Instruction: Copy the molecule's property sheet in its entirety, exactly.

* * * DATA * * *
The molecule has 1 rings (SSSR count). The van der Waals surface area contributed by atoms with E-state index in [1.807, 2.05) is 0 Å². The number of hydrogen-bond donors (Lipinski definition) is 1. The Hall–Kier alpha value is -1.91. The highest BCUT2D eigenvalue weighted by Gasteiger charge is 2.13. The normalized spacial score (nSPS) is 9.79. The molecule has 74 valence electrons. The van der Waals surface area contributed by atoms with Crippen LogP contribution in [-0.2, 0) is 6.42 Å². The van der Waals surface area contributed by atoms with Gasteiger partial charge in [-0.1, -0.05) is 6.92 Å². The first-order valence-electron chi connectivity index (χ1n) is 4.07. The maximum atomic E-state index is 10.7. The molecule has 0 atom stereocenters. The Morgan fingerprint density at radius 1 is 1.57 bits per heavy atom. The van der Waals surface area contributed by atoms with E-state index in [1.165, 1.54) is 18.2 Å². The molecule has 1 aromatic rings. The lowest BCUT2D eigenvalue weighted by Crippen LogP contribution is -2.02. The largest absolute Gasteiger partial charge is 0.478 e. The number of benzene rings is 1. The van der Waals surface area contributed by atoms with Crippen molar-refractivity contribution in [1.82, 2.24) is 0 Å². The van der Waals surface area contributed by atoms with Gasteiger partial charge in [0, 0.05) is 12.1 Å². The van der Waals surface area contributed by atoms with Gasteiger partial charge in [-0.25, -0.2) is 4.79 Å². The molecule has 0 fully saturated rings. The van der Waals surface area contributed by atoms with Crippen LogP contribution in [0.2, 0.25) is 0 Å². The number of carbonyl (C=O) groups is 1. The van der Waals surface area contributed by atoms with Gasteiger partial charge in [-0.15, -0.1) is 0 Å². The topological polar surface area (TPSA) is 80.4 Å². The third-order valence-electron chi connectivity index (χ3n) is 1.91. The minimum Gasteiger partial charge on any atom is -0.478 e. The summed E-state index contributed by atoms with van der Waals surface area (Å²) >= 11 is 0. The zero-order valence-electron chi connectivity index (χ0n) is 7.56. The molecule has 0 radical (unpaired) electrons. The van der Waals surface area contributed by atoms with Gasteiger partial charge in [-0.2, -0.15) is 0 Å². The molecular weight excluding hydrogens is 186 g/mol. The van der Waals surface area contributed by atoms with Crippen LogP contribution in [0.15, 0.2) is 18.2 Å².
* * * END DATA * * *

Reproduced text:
The molecule has 1 rings (SSSR count). The van der Waals surface area contributed by atoms with E-state index in [1.807, 2.05) is 0 Å². The number of hydrogen-bond donors (Lipinski definition) is 1. The Hall–Kier alpha value is -1.91. The highest BCUT2D eigenvalue weighted by Gasteiger charge is 2.13. The normalized spacial score (nSPS) is 9.79. The molecule has 74 valence electrons. The van der Waals surface area contributed by atoms with Crippen LogP contribution in [-0.2, 0) is 6.42 Å². The van der Waals surface area contributed by atoms with Gasteiger partial charge in [-0.1, -0.05) is 6.92 Å². The first-order valence-electron chi connectivity index (χ1n) is 4.07. The maximum atomic E-state index is 10.7. The molecule has 0 atom stereocenters. The Morgan fingerprint density at radius 1 is 1.57 bits per heavy atom. The van der Waals surface area contributed by atoms with E-state index in [1.165, 1.54) is 18.2 Å². The molecule has 1 aromatic rings. The lowest BCUT2D eigenvalue weighted by Crippen LogP contribution is -2.02. The largest absolute Gasteiger partial charge is 0.478 e. The number of benzene rings is 1. The van der Waals surface area contributed by atoms with Crippen molar-refractivity contribution in [1.82, 2.24) is 0 Å². The van der Waals surface area contributed by atoms with Gasteiger partial charge in [0, 0.05) is 12.1 Å². The van der Waals surface area contributed by atoms with Gasteiger partial charge in [-0.25, -0.2) is 4.79 Å². The molecule has 0 fully saturated rings. The van der Waals surface area contributed by atoms with Crippen LogP contribution in [0.2, 0.25) is 0 Å². The number of carbonyl (C=O) groups is 1. The van der Waals surface area contributed by atoms with Gasteiger partial charge in [-0.15, -0.1) is 0 Å². The topological polar surface area (TPSA) is 80.4 Å². The third-order valence-electron chi connectivity index (χ3n) is 1.91. The minimum Gasteiger partial charge on any atom is -0.478 e. The summed E-state index contributed by atoms with van der Waals surface area (Å²) >= 11 is 0. The zero-order valence-electron chi connectivity index (χ0n) is 7.56. The molecule has 0 radical (unpaired) electrons. The van der Waals surface area contributed by atoms with Gasteiger partial charge in [-0.2, -0.15) is 0 Å². The molecular weight excluding hydrogens is 186 g/mol. The van der Waals surface area contributed by atoms with Crippen LogP contribution in [0.15, 0.2) is 18.2 Å².